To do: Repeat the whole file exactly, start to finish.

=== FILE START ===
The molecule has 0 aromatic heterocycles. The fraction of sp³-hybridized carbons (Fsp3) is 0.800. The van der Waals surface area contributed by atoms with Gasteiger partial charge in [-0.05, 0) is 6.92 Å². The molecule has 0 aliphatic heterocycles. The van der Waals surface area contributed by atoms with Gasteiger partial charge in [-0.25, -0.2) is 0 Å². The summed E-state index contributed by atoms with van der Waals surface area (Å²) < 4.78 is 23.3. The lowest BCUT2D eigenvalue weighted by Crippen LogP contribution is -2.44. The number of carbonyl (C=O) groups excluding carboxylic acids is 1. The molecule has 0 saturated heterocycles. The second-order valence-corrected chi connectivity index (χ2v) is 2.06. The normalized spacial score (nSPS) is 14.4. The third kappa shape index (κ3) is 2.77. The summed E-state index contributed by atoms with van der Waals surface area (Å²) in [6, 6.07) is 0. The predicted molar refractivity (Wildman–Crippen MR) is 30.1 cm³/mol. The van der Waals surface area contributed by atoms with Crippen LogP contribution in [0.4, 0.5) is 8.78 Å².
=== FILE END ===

The molecule has 0 aromatic heterocycles. The fraction of sp³-hybridized carbons (Fsp3) is 0.800. The van der Waals surface area contributed by atoms with Gasteiger partial charge in [-0.05, 0) is 6.92 Å². The molecule has 0 aliphatic heterocycles. The van der Waals surface area contributed by atoms with Gasteiger partial charge in [-0.25, -0.2) is 0 Å². The summed E-state index contributed by atoms with van der Waals surface area (Å²) < 4.78 is 23.3. The lowest BCUT2D eigenvalue weighted by Crippen LogP contribution is -2.44. The number of carbonyl (C=O) groups excluding carboxylic acids is 1. The molecule has 0 saturated heterocycles. The second-order valence-corrected chi connectivity index (χ2v) is 2.06. The normalized spacial score (nSPS) is 14.4. The third kappa shape index (κ3) is 2.77. The summed E-state index contributed by atoms with van der Waals surface area (Å²) in [6, 6.07) is 0. The predicted molar refractivity (Wildman–Crippen MR) is 30.1 cm³/mol. The van der Waals surface area contributed by atoms with Crippen LogP contribution in [0.4, 0.5) is 8.78 Å².